New anti-braking speed cameras target drivers trying to avoid fines

foot pressing the brake pedal of a car

New devices will penalise drivers who attempt to avoid fines by braking harshly to slow down for speed cameras then speed back up too quickly after passing them.

The cameras have been implemented in Spain and road safety experts at Road Angel are calling for the technology to be implemented in the UK.

The anti-braking devices were trialled in early 2020 and have now been officially rolled out in the Navarra region of north-east Spain after a successful pilot scheme.

Many drivers are guilty of pushing down hard on the brake pedal to reach the legal speed limit on approach to a speed camera, and then pressing back down on the accelerator after passing the surveillance zone, says Road Angel.

Modern technology has been designed to make it harder for drivers to evade penalties, such as using laser systems and ‘doppler effect technology’ to accurately record the speed of a vehicle over a certain distance.

Average speed cameras are also a common sight up and down UK roads, where two devices record a vehicle’s number plate to calculate its average speed between both cameras.

However, the Spanish government have gone even further by introducing anti-braking radars and new technology known as cascading.

The cascading system involves installing a mobile radar device a significant distance (sometimes over a kilometre) after a fixed speed camera to detect those motorists who speed up again after passing the first camera, thinking they got away with it.

The speeding driver will then be caught by the second mobile speed camera and may receive a hefty fine and points on their licence.

Anti-braking systems have a mobile device located before the fixed speed camera to detect drivers who are slamming on their brakes before reaching the signposted camera.

Therefore, those speeding motorists who brake harshly as soon as the speed camera is visible, have already been caught by the previous mobile device.

Gary Digva, founder of Road Angel has warned all UK drivers that these new anti-braking systems could be used across the nation to control speeding.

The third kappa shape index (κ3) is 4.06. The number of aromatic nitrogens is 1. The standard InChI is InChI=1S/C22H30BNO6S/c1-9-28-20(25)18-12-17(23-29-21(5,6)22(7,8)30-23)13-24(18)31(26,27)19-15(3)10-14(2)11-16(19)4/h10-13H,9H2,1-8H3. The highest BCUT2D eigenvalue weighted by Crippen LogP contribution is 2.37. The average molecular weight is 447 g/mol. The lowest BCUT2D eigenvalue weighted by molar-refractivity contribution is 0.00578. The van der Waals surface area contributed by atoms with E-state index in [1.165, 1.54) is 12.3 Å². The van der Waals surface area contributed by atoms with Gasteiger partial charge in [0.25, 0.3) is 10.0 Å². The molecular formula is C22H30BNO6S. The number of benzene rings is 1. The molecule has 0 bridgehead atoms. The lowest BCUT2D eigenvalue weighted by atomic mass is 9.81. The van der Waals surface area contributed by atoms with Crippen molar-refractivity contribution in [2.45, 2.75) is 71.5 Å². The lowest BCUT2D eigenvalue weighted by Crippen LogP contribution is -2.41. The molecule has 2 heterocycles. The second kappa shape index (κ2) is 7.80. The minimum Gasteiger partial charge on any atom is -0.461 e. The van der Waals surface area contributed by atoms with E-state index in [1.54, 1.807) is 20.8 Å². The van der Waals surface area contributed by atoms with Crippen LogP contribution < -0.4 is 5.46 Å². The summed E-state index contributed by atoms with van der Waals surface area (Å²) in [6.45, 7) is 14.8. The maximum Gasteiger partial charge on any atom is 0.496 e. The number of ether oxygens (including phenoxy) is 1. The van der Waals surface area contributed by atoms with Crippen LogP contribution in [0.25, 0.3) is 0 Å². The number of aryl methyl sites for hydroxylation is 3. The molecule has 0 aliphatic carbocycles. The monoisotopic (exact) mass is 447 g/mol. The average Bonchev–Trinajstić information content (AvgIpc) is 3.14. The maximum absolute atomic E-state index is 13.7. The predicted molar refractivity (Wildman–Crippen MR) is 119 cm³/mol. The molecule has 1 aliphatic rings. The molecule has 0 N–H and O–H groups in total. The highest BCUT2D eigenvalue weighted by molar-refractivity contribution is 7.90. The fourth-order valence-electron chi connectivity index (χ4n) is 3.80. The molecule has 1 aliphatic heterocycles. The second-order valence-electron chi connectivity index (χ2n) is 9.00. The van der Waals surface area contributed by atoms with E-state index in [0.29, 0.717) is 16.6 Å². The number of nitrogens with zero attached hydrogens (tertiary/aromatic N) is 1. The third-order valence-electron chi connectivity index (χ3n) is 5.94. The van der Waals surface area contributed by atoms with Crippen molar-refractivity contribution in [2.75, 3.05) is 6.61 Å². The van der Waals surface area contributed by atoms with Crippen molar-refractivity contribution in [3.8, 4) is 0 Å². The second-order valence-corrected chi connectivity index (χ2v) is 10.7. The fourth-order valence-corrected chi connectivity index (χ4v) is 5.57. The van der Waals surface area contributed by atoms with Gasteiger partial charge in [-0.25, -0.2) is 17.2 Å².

He said: “If introduced, these devices will catch and penalise more speeding motorists, encouraging more drivers to stick to legal limits and improve road safety.

“It comes after the news that one in four fatal collisions occur due to speeding on UK roads. This means that over 2,500 people are seriously injured every year due to excessive speeds.

“These shocking statistics alone should encourage motorists to think twice before speeding, yet it’s safe to say that the new technology will penalise even more motorists who are driving in excess of the legal limit, therefore helping to keep UK roads safer for all users.”

Road Angel says that by capturing drivers who slam on the brakes before passing the fixed speed camera, as well as using technology to apprehend motorists who speed up again after the camera, the new radar devices will be able to penalise many more motorists than current systems.

“Although the fight goes on to reduce incidences of speeding on UK roads and accidents resulting from excess speed, we believe introducing this new technology to the UK will help keep roads safer,” added Digva.

4 thoughts on “New anti-braking speed cameras target drivers trying to avoid fines”

  1. Mark Roberts

    It is very clear that this country is becoming so anti-Car there will soon be no point in Driving as it will be too expensive as you will be fined for everything that you do this country is becoming a dictatorship!!!!
    Enough is enough!!!

  2. Kevan Chippindall-Higgin

    It would be far easier to use covert cameras in the first place. This scheme is simply adding layers of pointless technology and cost.

  3. Not sure how this is going to work!
    Let’s say the person in front of you is doing 50mph in a 30mph zone then brakes harshly to 26mph, you the following car was sready at 30mph all the time, you are forced to break harshly also .
    your thoughts?

  4. Colin Young Baker

    Jo, you may be following too closely? In most cases, I can modify my speed a little to increase the gap between me and the vehicle I am following, prior to passing the speed camera, thereby decreasing the likelihood of having to brake at the camera.

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